Paula Boggs: “I’m compelled to do this. There’s a physical and continual need for me to make this music.”
I had to ask — what did Paula Boggs’s dad say when she announced that she was ditching her career as lead counsel for the Starbucks corporation in exchange for a career as a musician? By phone from her home in Washington, Boggs brings me up to speed on the fact that her dad is no longer among the living. “But, like me,” she says, “my dad was in the business of searching the unknown. Uncertainty inspired him to move forward.” The 57-year-old ex-Army paratrooper says that her father passed away in the ’90s. “But I think it would be really cool to have had that conversation with him.”
"Carnival of Miracles"
The title track off of the new Paula Boggs Band record.
Boggs makes a certain kind of urban, jazzy music that seems permanently nested within the structures of traditional folk, bluegrass, and even standard blues harmony. In other words, she’s all over the place. She calls her music “soulgrass,” and she reminds me a little of Gil Scott-Heron, if only for the razor-intensity of her words. Her songs are not taken from any backyard she’s familiar with (during re-election, for example, Boggs worked as Obama’s surrogate at town-hall meetings). No, she sings instead about a life viewed from the perspective of an urban black kid, or about Alzheimer’s, the Newtown shooting, and so on, all done in a croony-rich street voice that is both evocative and easy to like.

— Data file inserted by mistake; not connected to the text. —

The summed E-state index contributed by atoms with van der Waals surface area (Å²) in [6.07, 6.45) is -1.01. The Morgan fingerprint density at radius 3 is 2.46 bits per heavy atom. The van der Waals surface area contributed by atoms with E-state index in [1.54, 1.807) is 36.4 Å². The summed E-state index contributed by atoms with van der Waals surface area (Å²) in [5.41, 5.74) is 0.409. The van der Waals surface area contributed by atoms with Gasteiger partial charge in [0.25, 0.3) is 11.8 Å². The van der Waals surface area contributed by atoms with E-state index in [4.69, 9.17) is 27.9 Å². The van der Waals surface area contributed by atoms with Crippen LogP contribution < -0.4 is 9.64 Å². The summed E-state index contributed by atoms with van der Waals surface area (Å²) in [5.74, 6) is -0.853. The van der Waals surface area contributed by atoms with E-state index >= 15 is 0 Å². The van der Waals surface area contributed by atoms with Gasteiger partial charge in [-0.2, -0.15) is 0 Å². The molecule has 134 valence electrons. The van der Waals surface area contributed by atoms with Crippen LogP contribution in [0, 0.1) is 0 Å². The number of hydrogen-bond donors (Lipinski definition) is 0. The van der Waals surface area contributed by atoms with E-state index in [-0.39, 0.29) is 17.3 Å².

But Paula Boggs also comes to the show with a genuine awkwardness, which is probably from not having had enough time onstage fronting a band yet. Some of her themes are underdeveloped while others take too long to ripen. It’s this new singer’s blast of candid purpose that holds a listener’s attention. “I’m compelled to do this. There’s a physical and continual need for me to make this music,” she tells me, “and to share it with my audience.” Gil Scott-Heron, maybe, but with a big-ass grin.
Glen Thomas Band also performs.